Thermal Diffusivity
The average thermal diffusivity number for the mixes was determined to be 0.80
ft2/day which is about 35% less than the amount suggested in ACI 207.1R-96 for
concrete mixes with lime stone aggregate (ACI suggested number is 1.22 ft2/day). ACI
207.1R-96 does not specify the maximum aggregate size of the samples that were used to
determine the concrete thermal diffusivity. Since the major application of mass concrete
is in dams, the numbers reported by ACI 207.1R-96 may be originated from the samples
with very large aggregate size. However, in FDOT approved mass concrete mix designs
coarse aggregate occupies about 45% of the mix volume. The rest is filled with cement,
fine aggregate, and water. The mixture of cement and sand has a thermal diffusivity of
about 0.40 ft2/day (Xu and Cheng, 2000). The thermal diffusivity of water is 0.13 ft2/day.
The thermal diffusivity of limestone has been reported between 1.00 to 1.40 ft2/day in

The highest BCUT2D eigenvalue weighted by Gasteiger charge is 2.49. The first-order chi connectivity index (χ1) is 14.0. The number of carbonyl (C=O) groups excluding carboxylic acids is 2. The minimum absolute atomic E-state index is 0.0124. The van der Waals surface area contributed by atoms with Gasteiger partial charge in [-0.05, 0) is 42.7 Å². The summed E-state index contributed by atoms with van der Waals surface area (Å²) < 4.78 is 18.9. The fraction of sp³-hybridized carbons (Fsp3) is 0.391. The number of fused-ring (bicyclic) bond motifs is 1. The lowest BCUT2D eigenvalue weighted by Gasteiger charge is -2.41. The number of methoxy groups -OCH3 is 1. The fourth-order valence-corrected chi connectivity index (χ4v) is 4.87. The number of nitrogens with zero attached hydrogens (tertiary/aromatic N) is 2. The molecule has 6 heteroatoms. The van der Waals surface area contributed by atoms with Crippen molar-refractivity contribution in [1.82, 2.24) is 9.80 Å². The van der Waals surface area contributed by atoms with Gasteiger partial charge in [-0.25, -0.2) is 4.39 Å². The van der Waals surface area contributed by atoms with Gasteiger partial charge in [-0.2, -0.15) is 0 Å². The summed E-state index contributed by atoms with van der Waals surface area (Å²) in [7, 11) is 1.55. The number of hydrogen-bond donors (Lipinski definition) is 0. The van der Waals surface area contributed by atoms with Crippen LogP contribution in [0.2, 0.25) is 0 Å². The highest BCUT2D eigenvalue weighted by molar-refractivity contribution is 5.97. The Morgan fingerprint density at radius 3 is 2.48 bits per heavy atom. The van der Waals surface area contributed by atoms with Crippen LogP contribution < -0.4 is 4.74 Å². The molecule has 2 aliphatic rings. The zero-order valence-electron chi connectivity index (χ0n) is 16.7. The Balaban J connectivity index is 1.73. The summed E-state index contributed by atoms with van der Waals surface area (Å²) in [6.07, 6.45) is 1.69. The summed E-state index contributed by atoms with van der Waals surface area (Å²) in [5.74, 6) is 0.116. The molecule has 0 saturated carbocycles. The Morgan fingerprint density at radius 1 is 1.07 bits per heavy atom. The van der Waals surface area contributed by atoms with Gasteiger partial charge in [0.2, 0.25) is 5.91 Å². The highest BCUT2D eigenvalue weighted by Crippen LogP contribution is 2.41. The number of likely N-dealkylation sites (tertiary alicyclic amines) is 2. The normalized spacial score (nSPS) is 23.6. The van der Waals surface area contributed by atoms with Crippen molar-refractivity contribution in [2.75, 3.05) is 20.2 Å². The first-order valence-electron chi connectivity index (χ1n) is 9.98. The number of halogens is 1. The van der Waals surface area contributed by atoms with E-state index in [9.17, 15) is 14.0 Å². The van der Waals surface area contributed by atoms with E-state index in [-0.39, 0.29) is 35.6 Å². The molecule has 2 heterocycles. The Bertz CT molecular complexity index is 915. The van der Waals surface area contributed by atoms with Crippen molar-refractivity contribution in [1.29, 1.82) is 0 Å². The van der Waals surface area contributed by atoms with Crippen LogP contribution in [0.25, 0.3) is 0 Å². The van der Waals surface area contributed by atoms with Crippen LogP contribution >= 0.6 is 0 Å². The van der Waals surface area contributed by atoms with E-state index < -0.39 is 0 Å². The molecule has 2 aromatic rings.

different sources with an average 1.20 ft2/day. Based on these diffusivity numbers it is
reasonable for a concrete containing about 45% limestone and the rest containing
materials with much lower thermal diffusivity to have a thermal diffusivity lower than
that of the limestone. Another observation of theses tests (as it was shown in Chapter 4)
was that concrete thermal diffusivity reduces with the replacement of higher percentage
of pozzolans.
The thermal diffusivity number affects the results of calculations to determine the
maximum temperature and temperature difference (thermal gradient) in a mass concrete
element. In Figure 5-17 the effect of thermal diffusivity on the maximum temperature rise
for mass concrete elements with thickness of 5.5, 6.5 and 7.5 feet is shown. The
maximum temperature rise was calculated using Schmidt method. Two different curing
conditions were assumed. At first it was assumed that no insulation is used during the